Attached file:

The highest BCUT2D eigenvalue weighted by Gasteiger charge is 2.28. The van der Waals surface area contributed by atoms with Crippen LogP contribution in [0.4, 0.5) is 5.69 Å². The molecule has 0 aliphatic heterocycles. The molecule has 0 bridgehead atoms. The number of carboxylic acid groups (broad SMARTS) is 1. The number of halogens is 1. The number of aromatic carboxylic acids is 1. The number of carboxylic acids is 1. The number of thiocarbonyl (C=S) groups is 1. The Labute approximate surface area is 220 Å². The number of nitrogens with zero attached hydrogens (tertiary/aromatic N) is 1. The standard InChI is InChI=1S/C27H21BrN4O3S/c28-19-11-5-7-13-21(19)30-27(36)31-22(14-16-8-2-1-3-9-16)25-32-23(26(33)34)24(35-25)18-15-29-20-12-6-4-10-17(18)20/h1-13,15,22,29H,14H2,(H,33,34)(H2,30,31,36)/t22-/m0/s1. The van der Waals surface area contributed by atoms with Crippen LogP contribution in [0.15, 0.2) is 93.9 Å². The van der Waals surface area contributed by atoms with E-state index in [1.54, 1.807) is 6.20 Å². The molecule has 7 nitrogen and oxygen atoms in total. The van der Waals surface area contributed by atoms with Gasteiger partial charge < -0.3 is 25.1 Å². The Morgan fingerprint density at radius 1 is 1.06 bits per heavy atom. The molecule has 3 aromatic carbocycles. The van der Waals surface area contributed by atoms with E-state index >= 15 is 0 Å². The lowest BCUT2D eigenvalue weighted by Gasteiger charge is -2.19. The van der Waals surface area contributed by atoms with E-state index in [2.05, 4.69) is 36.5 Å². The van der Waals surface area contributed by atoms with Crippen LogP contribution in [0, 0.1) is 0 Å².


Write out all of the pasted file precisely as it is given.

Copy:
The highest BCUT2D eigenvalue weighted by Gasteiger charge is 2.28. The van der Waals surface area contributed by atoms with Crippen LogP contribution in [0.4, 0.5) is 5.69 Å². The molecule has 0 aliphatic heterocycles. The molecule has 0 bridgehead atoms. The number of carboxylic acid groups (broad SMARTS) is 1. The number of halogens is 1. The number of aromatic carboxylic acids is 1. The number of carboxylic acids is 1. The number of thiocarbonyl (C=S) groups is 1. The Labute approximate surface area is 220 Å². The number of nitrogens with zero attached hydrogens (tertiary/aromatic N) is 1. The standard InChI is InChI=1S/C27H21BrN4O3S/c28-19-11-5-7-13-21(19)30-27(36)31-22(14-16-8-2-1-3-9-16)25-32-23(26(33)34)24(35-25)18-15-29-20-12-6-4-10-17(18)20/h1-13,15,22,29H,14H2,(H,33,34)(H2,30,31,36)/t22-/m0/s1. The van der Waals surface area contributed by atoms with Crippen LogP contribution in [0.15, 0.2) is 93.9 Å². The van der Waals surface area contributed by atoms with E-state index in [1.54, 1.807) is 6.20 Å². The molecule has 7 nitrogen and oxygen atoms in total. The van der Waals surface area contributed by atoms with Gasteiger partial charge < -0.3 is 25.1 Å². The Morgan fingerprint density at radius 1 is 1.06 bits per heavy atom. The molecule has 3 aromatic carbocycles. The van der Waals surface area contributed by atoms with E-state index >= 15 is 0 Å². The lowest BCUT2D eigenvalue weighted by Gasteiger charge is -2.19. The van der Waals surface area contributed by atoms with E-state index in [2.05, 4.69) is 36.5 Å². The van der Waals surface area contributed by atoms with Crippen LogP contribution in [0, 0.1) is 0 Å².